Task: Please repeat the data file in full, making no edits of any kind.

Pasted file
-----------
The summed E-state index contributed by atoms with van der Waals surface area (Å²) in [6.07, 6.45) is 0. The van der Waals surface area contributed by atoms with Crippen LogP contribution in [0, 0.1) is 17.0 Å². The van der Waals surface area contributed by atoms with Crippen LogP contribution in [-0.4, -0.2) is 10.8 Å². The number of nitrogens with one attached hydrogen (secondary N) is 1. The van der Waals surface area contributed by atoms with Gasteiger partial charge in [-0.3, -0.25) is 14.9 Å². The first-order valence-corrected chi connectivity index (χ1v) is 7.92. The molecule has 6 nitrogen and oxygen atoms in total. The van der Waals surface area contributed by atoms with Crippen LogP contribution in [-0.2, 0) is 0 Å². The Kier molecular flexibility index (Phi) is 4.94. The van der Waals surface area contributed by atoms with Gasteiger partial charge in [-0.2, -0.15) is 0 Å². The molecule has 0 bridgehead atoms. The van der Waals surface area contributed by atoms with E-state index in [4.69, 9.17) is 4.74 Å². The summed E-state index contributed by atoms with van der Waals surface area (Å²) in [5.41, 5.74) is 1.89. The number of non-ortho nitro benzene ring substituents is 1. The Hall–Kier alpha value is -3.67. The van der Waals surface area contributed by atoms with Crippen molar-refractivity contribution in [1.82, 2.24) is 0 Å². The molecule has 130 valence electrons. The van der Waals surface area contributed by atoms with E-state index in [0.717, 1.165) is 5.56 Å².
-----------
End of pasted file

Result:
The summed E-state index contributed by atoms with van der Waals surface area (Å²) in [6.07, 6.45) is 0. The van der Waals surface area contributed by atoms with Crippen LogP contribution in [0, 0.1) is 17.0 Å². The van der Waals surface area contributed by atoms with Crippen LogP contribution in [-0.4, -0.2) is 10.8 Å². The number of nitrogens with one attached hydrogen (secondary N) is 1. The van der Waals surface area contributed by atoms with Gasteiger partial charge in [-0.3, -0.25) is 14.9 Å². The first-order valence-corrected chi connectivity index (χ1v) is 7.92. The molecule has 6 nitrogen and oxygen atoms in total. The van der Waals surface area contributed by atoms with Crippen LogP contribution in [-0.2, 0) is 0 Å². The Kier molecular flexibility index (Phi) is 4.94. The van der Waals surface area contributed by atoms with Gasteiger partial charge in [-0.2, -0.15) is 0 Å². The molecule has 0 bridgehead atoms. The van der Waals surface area contributed by atoms with E-state index in [4.69, 9.17) is 4.74 Å². The summed E-state index contributed by atoms with van der Waals surface area (Å²) in [5.41, 5.74) is 1.89. The number of non-ortho nitro benzene ring substituents is 1. The Hall–Kier alpha value is -3.67. The van der Waals surface area contributed by atoms with Crippen molar-refractivity contribution in [1.82, 2.24) is 0 Å². The molecule has 130 valence electrons. The van der Waals surface area contributed by atoms with E-state index in [0.717, 1.165) is 5.56 Å².